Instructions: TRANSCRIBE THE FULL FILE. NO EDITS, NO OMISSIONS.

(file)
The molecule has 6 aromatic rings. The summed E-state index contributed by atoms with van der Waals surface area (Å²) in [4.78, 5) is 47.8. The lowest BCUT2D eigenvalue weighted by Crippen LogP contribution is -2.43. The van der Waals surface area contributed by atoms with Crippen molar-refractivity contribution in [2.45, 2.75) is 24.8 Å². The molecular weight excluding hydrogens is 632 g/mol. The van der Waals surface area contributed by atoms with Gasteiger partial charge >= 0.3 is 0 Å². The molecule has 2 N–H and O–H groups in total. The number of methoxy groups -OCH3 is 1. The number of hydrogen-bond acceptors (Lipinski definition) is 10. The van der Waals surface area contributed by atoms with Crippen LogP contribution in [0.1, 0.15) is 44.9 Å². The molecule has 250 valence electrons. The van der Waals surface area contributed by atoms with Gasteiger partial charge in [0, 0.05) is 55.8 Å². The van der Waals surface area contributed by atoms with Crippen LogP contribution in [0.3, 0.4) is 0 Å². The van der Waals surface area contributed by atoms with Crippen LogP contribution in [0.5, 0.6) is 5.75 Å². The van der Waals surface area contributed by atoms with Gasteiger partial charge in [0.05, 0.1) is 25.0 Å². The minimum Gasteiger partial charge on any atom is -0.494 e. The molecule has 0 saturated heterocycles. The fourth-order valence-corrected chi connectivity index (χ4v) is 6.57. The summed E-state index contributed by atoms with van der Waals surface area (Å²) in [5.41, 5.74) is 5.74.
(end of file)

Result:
The molecule has 6 aromatic rings. The summed E-state index contributed by atoms with van der Waals surface area (Å²) in [4.78, 5) is 47.8. The lowest BCUT2D eigenvalue weighted by Crippen LogP contribution is -2.43. The van der Waals surface area contributed by atoms with Crippen molar-refractivity contribution in [2.45, 2.75) is 24.8 Å². The molecular weight excluding hydrogens is 632 g/mol. The van der Waals surface area contributed by atoms with Gasteiger partial charge >= 0.3 is 0 Å². The molecule has 2 N–H and O–H groups in total. The number of methoxy groups -OCH3 is 1. The number of hydrogen-bond acceptors (Lipinski definition) is 10. The van der Waals surface area contributed by atoms with Crippen LogP contribution in [0.1, 0.15) is 44.9 Å². The molecule has 250 valence electrons. The van der Waals surface area contributed by atoms with Gasteiger partial charge in [0, 0.05) is 55.8 Å². The van der Waals surface area contributed by atoms with Crippen LogP contribution in [0.3, 0.4) is 0 Å². The van der Waals surface area contributed by atoms with Crippen LogP contribution in [0.5, 0.6) is 5.75 Å². The van der Waals surface area contributed by atoms with Gasteiger partial charge in [0.05, 0.1) is 25.0 Å². The minimum Gasteiger partial charge on any atom is -0.494 e. The molecule has 0 saturated heterocycles. The fourth-order valence-corrected chi connectivity index (χ4v) is 6.57. The summed E-state index contributed by atoms with van der Waals surface area (Å²) in [5.41, 5.74) is 5.74.